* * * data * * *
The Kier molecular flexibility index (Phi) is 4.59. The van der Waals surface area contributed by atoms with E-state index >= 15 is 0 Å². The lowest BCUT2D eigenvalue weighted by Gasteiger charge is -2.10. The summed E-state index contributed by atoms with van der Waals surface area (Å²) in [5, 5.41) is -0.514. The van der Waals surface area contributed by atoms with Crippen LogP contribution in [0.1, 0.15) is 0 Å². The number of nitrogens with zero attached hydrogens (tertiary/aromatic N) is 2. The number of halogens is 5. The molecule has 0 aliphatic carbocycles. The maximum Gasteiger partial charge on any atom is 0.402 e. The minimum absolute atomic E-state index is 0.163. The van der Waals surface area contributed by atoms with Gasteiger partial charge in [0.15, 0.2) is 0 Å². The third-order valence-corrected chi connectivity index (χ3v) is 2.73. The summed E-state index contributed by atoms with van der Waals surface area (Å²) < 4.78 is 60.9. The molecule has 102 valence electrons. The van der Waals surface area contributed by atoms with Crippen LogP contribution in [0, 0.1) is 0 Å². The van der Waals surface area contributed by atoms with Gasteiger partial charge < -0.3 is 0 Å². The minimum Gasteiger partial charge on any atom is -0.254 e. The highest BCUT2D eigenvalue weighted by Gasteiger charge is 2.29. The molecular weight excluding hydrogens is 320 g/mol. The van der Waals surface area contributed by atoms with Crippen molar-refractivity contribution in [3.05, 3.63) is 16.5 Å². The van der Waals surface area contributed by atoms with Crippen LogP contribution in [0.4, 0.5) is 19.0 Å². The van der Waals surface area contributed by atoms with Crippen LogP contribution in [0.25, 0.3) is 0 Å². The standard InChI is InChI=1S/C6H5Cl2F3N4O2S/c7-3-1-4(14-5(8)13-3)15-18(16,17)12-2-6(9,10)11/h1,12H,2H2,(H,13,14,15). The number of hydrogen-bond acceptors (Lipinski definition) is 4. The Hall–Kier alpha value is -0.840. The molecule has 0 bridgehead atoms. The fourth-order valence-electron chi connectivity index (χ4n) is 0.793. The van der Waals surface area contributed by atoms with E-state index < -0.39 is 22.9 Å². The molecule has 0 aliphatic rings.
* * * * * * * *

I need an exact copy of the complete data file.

The Kier molecular flexibility index (Phi) is 4.59. The van der Waals surface area contributed by atoms with E-state index >= 15 is 0 Å². The lowest BCUT2D eigenvalue weighted by Gasteiger charge is -2.10. The summed E-state index contributed by atoms with van der Waals surface area (Å²) in [5, 5.41) is -0.514. The van der Waals surface area contributed by atoms with Crippen LogP contribution in [0.1, 0.15) is 0 Å². The number of nitrogens with zero attached hydrogens (tertiary/aromatic N) is 2. The number of halogens is 5. The molecule has 0 aliphatic carbocycles. The maximum Gasteiger partial charge on any atom is 0.402 e. The minimum absolute atomic E-state index is 0.163. The van der Waals surface area contributed by atoms with Gasteiger partial charge in [0.15, 0.2) is 0 Å². The third-order valence-corrected chi connectivity index (χ3v) is 2.73. The summed E-state index contributed by atoms with van der Waals surface area (Å²) < 4.78 is 60.9. The molecule has 102 valence electrons. The van der Waals surface area contributed by atoms with Crippen LogP contribution in [0, 0.1) is 0 Å². The van der Waals surface area contributed by atoms with Gasteiger partial charge < -0.3 is 0 Å². The minimum Gasteiger partial charge on any atom is -0.254 e. The highest BCUT2D eigenvalue weighted by Gasteiger charge is 2.29. The molecular weight excluding hydrogens is 320 g/mol. The van der Waals surface area contributed by atoms with Crippen molar-refractivity contribution in [3.05, 3.63) is 16.5 Å². The van der Waals surface area contributed by atoms with Crippen LogP contribution in [0.4, 0.5) is 19.0 Å². The van der Waals surface area contributed by atoms with Crippen LogP contribution in [0.25, 0.3) is 0 Å². The standard InChI is InChI=1S/C6H5Cl2F3N4O2S/c7-3-1-4(14-5(8)13-3)15-18(16,17)12-2-6(9,10)11/h1,12H,2H2,(H,13,14,15). The number of hydrogen-bond acceptors (Lipinski definition) is 4. The Hall–Kier alpha value is -0.840. The molecule has 0 bridgehead atoms. The fourth-order valence-electron chi connectivity index (χ4n) is 0.793. The van der Waals surface area contributed by atoms with E-state index < -0.39 is 22.9 Å². The molecule has 0 aliphatic rings.